Washington state lawmakers pass bill to allow human composting

Washington state lawmakers pass bill to allow human composting

On Friday, Washington state lawmakers passed a bill that would allow residents to take part in what they are calling “natural organic reduction” of human remains, citing in part research that said careful composted human remains could be safe for use in a household garden, reports said.

The Seattle Times reports Democratic Gov. Jay Inslee’s office said he did not review the final legislation. Inslee– who is running for president in 2020– has been active on Twitter since the state Senate and House of Representative passed bill 5001, but hasn’t yet mentioned the bill in any posts.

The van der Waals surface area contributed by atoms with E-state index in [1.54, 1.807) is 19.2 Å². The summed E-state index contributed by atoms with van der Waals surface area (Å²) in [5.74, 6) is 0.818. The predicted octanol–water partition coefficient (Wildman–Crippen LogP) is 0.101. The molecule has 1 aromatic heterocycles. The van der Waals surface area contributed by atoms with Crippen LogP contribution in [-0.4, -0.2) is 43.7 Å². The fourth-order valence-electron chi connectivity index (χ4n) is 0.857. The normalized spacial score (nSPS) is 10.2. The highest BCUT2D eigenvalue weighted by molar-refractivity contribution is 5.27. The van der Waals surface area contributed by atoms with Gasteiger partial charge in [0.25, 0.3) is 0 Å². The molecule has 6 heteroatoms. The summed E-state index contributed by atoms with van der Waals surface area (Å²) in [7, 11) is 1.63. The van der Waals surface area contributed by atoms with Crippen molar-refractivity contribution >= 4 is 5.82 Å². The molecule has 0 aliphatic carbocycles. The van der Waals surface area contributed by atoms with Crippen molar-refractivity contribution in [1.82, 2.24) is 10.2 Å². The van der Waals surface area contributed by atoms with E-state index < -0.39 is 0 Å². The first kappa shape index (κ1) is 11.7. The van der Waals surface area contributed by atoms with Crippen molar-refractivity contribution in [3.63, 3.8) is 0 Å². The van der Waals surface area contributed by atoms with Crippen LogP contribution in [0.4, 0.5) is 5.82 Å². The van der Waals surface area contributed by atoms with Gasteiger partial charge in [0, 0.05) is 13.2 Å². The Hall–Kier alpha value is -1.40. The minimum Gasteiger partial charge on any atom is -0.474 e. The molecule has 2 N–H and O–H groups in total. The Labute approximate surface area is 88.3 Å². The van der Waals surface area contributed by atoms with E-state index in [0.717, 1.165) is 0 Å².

Bill 5001 reportedly passed very easily and had bipartisan support.

Reports say that the measure has been in the making for several years. There was apparently a trial that involved six backers who agreed to the organic reduction. The results were positive and “the soil smelled like soil and nothing else,” the report said.

Troy Hottle, a fellow at the U.S. Environmental Protection Agency, told The Seattle Times that the method is as “close to the natural process of decomposition [as] you’d assume a body would undergo before we had an industrialized society.”

An NBC News report in 2018 said the procedure could cost around $5,500.

“People from all over the state who wrote to me are very excited about the prospect of becoming a tree or having a different alternative for themselves,” Democratic state Sen. Jamie Pedersen told NBC.

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